Most of us remember Nigel Farage’s disgraceful – and untrue – words to the European Parliament on 28 June when he claimed that most members “have never done a proper job”. But it was his other remark which was so frightening: “Isn’t it funny? When I came here 17 years ago and I said I wanted to lead a campaign to get Britain to leave the European Union, you all laughed at me – well, I have to say, you’re not laughing now, are you?”
Those words jogged my memory. Where I had I heard this sneer before?
Then, quite by chance, there I was in Poland a few days ago, reading the late Martin Gilbert’s Auschwitz and the Allies, about the US and British failure to respond militarily to news of the Nazi death camps. And there I read these words, uttered by Adolf Hitler on 30 September 1942: “In Germany, too, the Jews once laughed at my prophecies. I don’t know whether they are still laughing, or whether they have already lost the inclination to laugh, but I can assure you that everywhere they will stop laughing.” In 1925, newly released from prison, Hitler had written a lengthy editorial in Volkischer Beobachter, attacking Jews, Marxists and the Weimar Republic. And that was 17 years before his 1942 “not laughing” speech.
Contempt lies deep in the antechamber of an angry man. No, Farage is not a Nazi and nor is Trump. Nor are the tinpot right-wing European politicians who frighten us with their racist dialogue. What is terrifying – and deeply akin to fascism – is our ability to “think” our way from truth into lies.
Today we don’t need rallies or newsreels because we have the internet and social media, the addiction of our age. It is a dependency on a drug which under the infamous “diversity of perspectives” presents morality and immorality as part of a landscape that spreads out flat to the horizon. Even we humble reporters can see what is happening. To an extent never witnessed before, a lot of people have started believing things that aren’t true. And it is acceptable to do this. And we help them.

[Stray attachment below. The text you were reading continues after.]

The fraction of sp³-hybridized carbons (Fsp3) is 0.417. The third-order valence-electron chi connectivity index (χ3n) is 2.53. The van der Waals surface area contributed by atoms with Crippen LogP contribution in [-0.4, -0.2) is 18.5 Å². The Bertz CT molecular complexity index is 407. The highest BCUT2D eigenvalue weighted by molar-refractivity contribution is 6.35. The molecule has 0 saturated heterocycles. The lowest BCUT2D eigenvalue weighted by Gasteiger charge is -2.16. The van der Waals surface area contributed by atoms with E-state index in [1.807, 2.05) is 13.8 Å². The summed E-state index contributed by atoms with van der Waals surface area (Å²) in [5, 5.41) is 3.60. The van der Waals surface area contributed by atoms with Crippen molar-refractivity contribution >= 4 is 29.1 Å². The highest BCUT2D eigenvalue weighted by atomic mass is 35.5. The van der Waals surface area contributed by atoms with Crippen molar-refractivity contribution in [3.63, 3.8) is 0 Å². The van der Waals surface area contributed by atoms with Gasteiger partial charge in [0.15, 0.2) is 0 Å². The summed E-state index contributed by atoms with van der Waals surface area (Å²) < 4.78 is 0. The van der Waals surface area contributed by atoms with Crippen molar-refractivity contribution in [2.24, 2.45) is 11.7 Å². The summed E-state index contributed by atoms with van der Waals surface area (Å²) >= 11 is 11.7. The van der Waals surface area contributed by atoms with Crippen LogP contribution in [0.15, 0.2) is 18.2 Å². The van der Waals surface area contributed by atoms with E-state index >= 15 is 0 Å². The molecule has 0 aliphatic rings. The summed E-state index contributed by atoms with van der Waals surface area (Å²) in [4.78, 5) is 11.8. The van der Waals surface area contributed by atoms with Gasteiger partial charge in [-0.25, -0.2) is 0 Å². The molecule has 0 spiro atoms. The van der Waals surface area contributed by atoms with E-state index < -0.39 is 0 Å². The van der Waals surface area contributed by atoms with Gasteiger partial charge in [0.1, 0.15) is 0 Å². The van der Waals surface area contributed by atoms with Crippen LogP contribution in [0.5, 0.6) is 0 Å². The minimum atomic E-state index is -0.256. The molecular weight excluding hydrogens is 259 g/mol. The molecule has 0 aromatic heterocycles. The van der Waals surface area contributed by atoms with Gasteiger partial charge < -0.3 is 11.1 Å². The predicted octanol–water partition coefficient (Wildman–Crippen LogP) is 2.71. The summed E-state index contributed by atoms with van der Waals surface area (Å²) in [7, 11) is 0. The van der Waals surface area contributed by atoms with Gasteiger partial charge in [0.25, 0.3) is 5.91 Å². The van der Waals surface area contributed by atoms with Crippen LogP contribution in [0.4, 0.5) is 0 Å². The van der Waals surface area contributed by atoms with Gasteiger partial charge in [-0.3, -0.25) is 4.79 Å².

Today, you can not only deny history – the Armenian and Jewish Holocausts, Anne Frank’s diary, the gas chambers of Auschwitz – you can also tell fibs, big or small, about almost anything which annoys you. The Middle East, with our journalistic help, is deep in the same false world. Every dictator is now fighting “terrorism” – along with the US, Nato, the EU, Russia, Hezbollah, Iran, the entire Arab Gulf (minus Yemen, for rather embarrassing reasons), China, Japan, Australia and – who knows? – Greenland as well.
But justice is not on the menu. This is a word which few politicians, statesmen, even journalists, any longer use. Neither Trump nor Clinton, nor the Brexiteers, have talked about justice. I’m not talking about justice for victims of “terror”, or Brits who think they’ve been cheated by the EU, but real justice for entire nations, for peoples, for the Middle East, even – dare I mention them? – for Palestinians. They do not live in a “post-truth” world. They’ve been living among other people’s lies for decades.
The only effect of last year’s political earthquakes is that we shall feel less guilty in repeating all these lies. They have now – like war – become normal, a “diversity of perspectives”, part of a familiar, fraudulent world in which untruthfulness has acquired a “weird authenticity”.
Trump is Hitler. Trump is Jesus. National suicide is reincarnation. We may not yet have understood this. But there are many in the Middle East who will understand us. Maybe they’ll have the last laugh.
Independent News Service